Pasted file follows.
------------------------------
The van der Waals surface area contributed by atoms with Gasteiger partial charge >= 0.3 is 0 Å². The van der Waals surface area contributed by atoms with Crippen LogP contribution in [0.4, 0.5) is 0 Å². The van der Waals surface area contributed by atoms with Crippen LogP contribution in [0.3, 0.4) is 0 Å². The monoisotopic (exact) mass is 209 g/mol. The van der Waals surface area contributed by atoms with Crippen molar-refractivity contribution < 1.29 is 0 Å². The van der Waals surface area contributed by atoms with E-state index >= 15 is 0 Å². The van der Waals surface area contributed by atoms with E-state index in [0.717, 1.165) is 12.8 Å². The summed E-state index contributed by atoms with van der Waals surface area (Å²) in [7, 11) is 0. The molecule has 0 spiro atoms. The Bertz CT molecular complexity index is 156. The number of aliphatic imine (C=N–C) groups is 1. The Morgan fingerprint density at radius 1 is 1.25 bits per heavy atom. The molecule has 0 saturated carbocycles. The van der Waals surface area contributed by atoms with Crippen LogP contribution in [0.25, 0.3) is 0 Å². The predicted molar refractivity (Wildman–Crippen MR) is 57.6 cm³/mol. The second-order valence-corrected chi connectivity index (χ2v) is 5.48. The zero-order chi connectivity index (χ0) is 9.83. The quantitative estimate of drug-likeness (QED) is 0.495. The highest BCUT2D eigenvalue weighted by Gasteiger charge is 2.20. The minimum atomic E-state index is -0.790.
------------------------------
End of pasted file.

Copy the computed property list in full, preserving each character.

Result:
The van der Waals surface area contributed by atoms with Gasteiger partial charge >= 0.3 is 0 Å². The van der Waals surface area contributed by atoms with Crippen LogP contribution in [0.4, 0.5) is 0 Å². The van der Waals surface area contributed by atoms with Crippen LogP contribution in [0.3, 0.4) is 0 Å². The monoisotopic (exact) mass is 209 g/mol. The van der Waals surface area contributed by atoms with Crippen molar-refractivity contribution < 1.29 is 0 Å². The van der Waals surface area contributed by atoms with E-state index >= 15 is 0 Å². The van der Waals surface area contributed by atoms with E-state index in [0.717, 1.165) is 12.8 Å². The summed E-state index contributed by atoms with van der Waals surface area (Å²) in [7, 11) is 0. The molecule has 0 spiro atoms. The Bertz CT molecular complexity index is 156. The number of aliphatic imine (C=N–C) groups is 1. The Morgan fingerprint density at radius 1 is 1.25 bits per heavy atom. The molecule has 0 saturated carbocycles. The van der Waals surface area contributed by atoms with Crippen LogP contribution in [0.25, 0.3) is 0 Å². The predicted molar refractivity (Wildman–Crippen MR) is 57.6 cm³/mol. The second-order valence-corrected chi connectivity index (χ2v) is 5.48. The zero-order chi connectivity index (χ0) is 9.83. The quantitative estimate of drug-likeness (QED) is 0.495. The highest BCUT2D eigenvalue weighted by Gasteiger charge is 2.20. The minimum atomic E-state index is -0.790.